Latest plans for clean air zones in Leeds and Birmingham brings some progress for managing the impacts on business in the cities but will still produce substantial costs for small businesses, according to the Freight Transport Association (FTA).
In Leeds, the proposed plans – currently out for consultation – cover HGVs, buses, coaches, taxis and private hire but not cars or vans, and have been updated with a smaller boundary and reduced charges.
The plans in Birmingham, also out for consultation, cover a clean air zoone just the area inside its Middle Ring Road – smaller than the city-wide zone that had been feared by those responsible for deliveries to businesses within the centre of the city. However, the proposals will cover all vehicles, so small businesses with vans as well as those with lorries will be affected. Vans as recent as three years old will be charged under the proposals.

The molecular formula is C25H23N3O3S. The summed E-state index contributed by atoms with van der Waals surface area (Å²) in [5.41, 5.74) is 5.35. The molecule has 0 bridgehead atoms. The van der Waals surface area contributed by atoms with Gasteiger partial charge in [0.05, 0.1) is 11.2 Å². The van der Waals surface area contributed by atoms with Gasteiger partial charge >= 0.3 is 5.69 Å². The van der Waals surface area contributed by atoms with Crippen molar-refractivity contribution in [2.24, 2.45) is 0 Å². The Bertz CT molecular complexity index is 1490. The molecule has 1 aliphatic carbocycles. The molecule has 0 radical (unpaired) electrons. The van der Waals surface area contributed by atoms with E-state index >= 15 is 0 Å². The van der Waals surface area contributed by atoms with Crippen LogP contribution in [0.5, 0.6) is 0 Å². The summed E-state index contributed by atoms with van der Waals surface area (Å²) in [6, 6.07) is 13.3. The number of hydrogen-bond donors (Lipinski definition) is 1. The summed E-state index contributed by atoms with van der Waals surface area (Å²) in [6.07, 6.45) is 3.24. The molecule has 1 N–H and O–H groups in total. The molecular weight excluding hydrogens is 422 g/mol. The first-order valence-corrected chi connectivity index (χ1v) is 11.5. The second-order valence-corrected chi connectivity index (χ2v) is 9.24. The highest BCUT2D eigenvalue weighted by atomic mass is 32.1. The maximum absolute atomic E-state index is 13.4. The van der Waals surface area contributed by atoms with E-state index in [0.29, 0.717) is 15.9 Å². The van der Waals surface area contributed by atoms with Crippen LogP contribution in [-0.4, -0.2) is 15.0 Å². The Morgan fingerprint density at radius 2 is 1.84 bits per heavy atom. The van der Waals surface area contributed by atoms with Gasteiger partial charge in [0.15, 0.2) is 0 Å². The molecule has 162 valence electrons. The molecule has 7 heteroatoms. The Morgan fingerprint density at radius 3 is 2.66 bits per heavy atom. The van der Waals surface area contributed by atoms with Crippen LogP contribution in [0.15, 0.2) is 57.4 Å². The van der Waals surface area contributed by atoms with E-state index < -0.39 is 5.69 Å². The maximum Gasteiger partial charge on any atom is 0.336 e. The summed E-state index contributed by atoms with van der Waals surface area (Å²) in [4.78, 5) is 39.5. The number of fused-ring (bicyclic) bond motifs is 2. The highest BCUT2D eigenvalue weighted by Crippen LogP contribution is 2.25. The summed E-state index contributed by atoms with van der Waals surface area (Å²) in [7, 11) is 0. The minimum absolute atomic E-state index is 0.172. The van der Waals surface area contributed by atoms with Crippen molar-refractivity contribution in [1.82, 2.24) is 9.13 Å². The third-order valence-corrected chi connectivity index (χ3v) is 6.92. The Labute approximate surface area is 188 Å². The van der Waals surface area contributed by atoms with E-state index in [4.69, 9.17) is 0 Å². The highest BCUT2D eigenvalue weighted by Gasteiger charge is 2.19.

FTA’s head of UK policy Christopher Snelling said: “We need councils to implement these zones with as much sensitivity to local businesses as possible. Leeds, especially, has listened to the concerns we and others expressed and reduced the impacts while still achieving their air quality objectives and we urge other cities to do the same.
“In both Leeds and Birmingham there will still be substantial impacts on small businesses, both from the costs of undertaking their daily work and shortening the lifespan of existing vehicles, that threaten their business models.”
Snelling added that clean air zones only bring a temporary air quality benefit, “bringing forward what was coming anyway”.
He finished: “CAZs need to be a last resort and as small as possible where they are used.”